For the last couple of weeks, people have been phoning and hounding me to see if they could get on the guestlist for “Hello Cunty: Stories from the Colony Club” the concept of which was so heavily ‘borrowed’ from my book that everyone thought I must be behind it -I had nothing to do with organising this event. So, if you want to go to any Colony Room shows in the future then speak to Clancy Gebler Davies she was on the club committee (the one that closed the club) and was serving pints behind a fake mahogany pub bar last night (it was said to be a replica of the Colony but couldn’t have been further from the truth if you tried).
The whole event was a travesty of everything that the Colony stood for – DC
The reception was full of the people who could have saved the club (YBAs like Tracey Emin) but were too busy wallowing in their fame/ egos/money/narcissism, but the majority of people were just under 30 – and never drank there. Of course, there were some interesting people there like Johnny Shand Kydd, who refused to help with our Tales from The Colony Room exhibition earlier on in the year (far too important to exhibit next to John Deakin – but obviously can’t get his head far enough up Sotheby’s arse).
Shand Kydd spent the evening treading on people and getting in the way – like some demented Papp – who can smell the money (shades of Princess Di.) – photographing all the great and the good who never really drank in the club like the evening’s host, Norman Rosenthal (a horrendous teetotaller), Bella Freud, Oliver Barker etc. – in the hope of making a few quid, never bothering to photograph any interesting people like Geraldine Norman or Cathy Shakespeare Lane. As the discussion of the club got underway Johnny Shand Kydd kept interjecting and shouting out “Norman, tell us about Sensation!… But what about the Sensation exhibition?’ Like our f**king lives begin and end with the YBAs who were well represented at this soiree, no doubt promoting an upcoming auction.
The event was supposed to be about the Colony, not the Royal Academy. – Narcissistic pricks of the world unite… The whole event was a travesty of everything that the Colony stood for. Organised by people who thought they could just hire a fake pub bar (off the rack) and recreate one of the most special places in the world. Need I say more? Oh, Norman Rosenthal asked for any good memories/anecdotes about the club’s last proprietor, Michael Wojas, and Sophie Parkin took the microphone and went- on and on and on – about Michael Wojas being a drug addict and a thieving junkie who brought the club down. By this point, James Birch, Geraldine Norman and Cathy Shakespeare Lane walked out in protest but Clancy stoically remained behind the bar posing for photos and pulling pints in the fake mahogany pub bar with a shoddy colour photocopied sign (apparently nicked and reproduced from my website without my permission – Clancy’s hot on her own copyright – but possibly not others). Sophie Parkin, who is never backwards at coming forwards, then stood up again and said she knows what happened to all the artworks that disappeared after the club closed. So would all the artists out there (like Gavin Turk) who write to me bemoaning the ‘theft’ of their artworks when the club closed please instruct their lawyers and legal representatives to contact Sophie Parkin – she’s quite adamant that she knows where all your stuff is.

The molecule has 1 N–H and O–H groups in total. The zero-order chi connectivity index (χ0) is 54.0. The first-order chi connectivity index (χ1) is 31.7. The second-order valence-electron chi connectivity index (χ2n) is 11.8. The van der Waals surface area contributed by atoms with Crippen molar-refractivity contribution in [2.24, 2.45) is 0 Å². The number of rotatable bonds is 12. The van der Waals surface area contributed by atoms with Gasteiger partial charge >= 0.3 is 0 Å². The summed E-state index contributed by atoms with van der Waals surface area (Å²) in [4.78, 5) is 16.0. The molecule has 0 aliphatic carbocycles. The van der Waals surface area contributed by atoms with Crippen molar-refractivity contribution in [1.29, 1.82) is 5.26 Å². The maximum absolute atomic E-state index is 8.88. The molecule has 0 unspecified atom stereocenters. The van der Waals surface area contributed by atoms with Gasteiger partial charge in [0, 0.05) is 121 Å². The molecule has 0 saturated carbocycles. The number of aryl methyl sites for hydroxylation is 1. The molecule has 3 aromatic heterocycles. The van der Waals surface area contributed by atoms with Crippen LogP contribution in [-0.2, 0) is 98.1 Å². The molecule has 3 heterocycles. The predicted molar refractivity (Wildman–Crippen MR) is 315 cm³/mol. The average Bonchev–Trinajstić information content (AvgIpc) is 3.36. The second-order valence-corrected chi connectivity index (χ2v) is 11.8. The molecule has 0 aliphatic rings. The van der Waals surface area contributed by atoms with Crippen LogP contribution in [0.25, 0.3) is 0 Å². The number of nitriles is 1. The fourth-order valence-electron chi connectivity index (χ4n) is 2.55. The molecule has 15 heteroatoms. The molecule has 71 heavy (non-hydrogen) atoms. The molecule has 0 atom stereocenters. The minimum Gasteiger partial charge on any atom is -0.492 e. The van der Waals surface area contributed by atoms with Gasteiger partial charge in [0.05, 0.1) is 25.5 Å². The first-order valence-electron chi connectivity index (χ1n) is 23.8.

Top: Clancy Gebler Davies Behind the bar at the Sotheby’s event Photo: Darren Coffield
Darren Coffield’s Tales from the Colony Room is published in paperback on 24 June and is Hatchard’s non-fiction book of the month.
Darren Coffield’s book “Tales from the Colony: the Lost Bohemia of Bacon, Belcher and Board” is an authorised history of London’s most notorious arts club. The Colony Room Club was dominated, indeed created, by two personalities – its owner and founder, Muriel Belcher, a tough, sharp-tongued veteran of the Soho drinking club scene, who opened the Colony Room in 1949; and the artist Francis Bacon who was one of her first customers, and became Belcher’s co-conspirator when she paid him a retainer to bring in his rich pals. Ian Board served behind the bar at the Club for 46 years, first as Muriel’s barman and after her death as proprietor.
Imagine a tiny room, the size of a modest living room, at the top of an undistinguished staircase behind an anonymous door on Soho’s Dean Street. The walls were a distinctive but rather bilious green, and there was a bar at one end and a single unisex toilet at the other. Coffield describes it as a “theatre of hate” where the vituperative regulars gave as good as they got.
‘Every serious art historian, good or bad should read it, regardless of the artist or group of artists they are dealing with.’ Norman Rosenthal